Yesterday, while walking along a side street in Ballston, I noticed a work crew resurfacing the pavement. A flag man nodded to me and said, “Happy father’s day,” and I returned the greeting. That was very kind, don’t you think? Anyway, he was standing next to hot pavement where the tar and gravel mixture was being rolled flat by another guy driving a paving machine. The burning tar smell filled the air as the oily material laid down fresh.
I looked down and there was a cast iron sewer plate that had “Chesapeake Watershed” embedded in it. That is just to remind us that all of those paved streets with all of that residual substance is headed into the water drainage system. Only an hour or so later, the rains came to mix it all together. That’s civilization or the after effect.
One mitigating force against our human nature is “stream restoration”. Jenn McDonnell at Arlington County keeps us appraised of progress.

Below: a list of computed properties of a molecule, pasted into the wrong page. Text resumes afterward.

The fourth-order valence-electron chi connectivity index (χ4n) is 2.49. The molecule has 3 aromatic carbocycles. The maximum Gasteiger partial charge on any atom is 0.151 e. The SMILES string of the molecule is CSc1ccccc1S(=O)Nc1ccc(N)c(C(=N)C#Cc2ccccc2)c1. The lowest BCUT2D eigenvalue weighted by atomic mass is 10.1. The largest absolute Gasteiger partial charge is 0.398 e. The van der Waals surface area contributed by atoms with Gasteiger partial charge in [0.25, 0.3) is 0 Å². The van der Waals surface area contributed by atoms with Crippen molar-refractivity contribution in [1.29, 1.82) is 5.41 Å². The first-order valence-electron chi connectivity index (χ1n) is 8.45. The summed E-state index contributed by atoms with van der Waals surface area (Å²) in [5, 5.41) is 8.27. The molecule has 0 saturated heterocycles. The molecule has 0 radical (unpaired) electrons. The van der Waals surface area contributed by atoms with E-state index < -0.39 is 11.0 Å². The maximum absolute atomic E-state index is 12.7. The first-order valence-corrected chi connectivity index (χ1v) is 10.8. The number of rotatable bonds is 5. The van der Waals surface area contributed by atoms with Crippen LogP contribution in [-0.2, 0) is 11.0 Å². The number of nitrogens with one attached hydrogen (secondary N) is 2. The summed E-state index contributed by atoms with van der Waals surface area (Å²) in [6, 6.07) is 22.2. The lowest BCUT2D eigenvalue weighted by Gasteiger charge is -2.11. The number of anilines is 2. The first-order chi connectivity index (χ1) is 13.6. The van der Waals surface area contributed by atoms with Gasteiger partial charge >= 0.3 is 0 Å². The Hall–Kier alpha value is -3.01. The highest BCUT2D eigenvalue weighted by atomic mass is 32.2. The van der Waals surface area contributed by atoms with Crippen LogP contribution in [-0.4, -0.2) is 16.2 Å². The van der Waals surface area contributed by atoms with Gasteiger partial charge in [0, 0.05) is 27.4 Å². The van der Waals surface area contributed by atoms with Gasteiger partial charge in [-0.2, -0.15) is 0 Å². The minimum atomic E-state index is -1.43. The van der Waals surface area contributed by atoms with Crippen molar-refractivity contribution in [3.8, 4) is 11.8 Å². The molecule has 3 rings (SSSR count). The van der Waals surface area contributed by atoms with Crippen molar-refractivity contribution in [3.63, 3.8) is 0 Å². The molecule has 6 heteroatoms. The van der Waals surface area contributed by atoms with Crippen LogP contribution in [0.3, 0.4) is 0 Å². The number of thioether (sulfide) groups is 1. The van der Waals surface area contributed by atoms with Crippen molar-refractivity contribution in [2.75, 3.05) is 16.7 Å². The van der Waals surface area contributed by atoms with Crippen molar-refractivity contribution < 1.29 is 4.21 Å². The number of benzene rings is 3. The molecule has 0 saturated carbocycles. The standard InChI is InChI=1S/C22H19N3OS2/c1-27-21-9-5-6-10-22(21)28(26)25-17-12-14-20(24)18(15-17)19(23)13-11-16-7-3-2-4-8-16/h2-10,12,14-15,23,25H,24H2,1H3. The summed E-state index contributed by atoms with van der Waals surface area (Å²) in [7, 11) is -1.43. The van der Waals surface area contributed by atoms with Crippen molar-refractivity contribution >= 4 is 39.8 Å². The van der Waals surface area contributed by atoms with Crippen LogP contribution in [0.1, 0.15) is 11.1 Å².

“When a Stream Restoration is About More Than Just the Stream
jmcdonnell | June 12, 2014
Stream restoration projects are one of the primary methods that Arlington County will reduce the amount of sediment that it contributes to the Chesapeake Bay. The Donaldson Run Tributary B and Windy Run restoration projects are both slated to move forward in the next couple years. When thinking about restoration projects, it is easy to become very focused on the project’s design details such as the length of restoration, number of trees impacted, type of rock used, etc. All of these are details are extremely important to end product, but I also think that it is important to take a step back and think about how a restoration project can positively impact the surrounding community and the community’s perception of that natural area. Take a couple minutes and enjoy the story of the Tookany/Tacony Creek Stream Restoration in Philadelphia. While there are big differences between the neighborhood featured in the video and Arlington, I think it is a great story of the linkages between water quality, recreation, physical fitness, nature, and civic involvement.”
Here is the video that she references. You know we have had some excellent experiences in Arlington County like this one. But, we need a whole lot more. In fact, we need a strategic plan of attack and defend against pollution.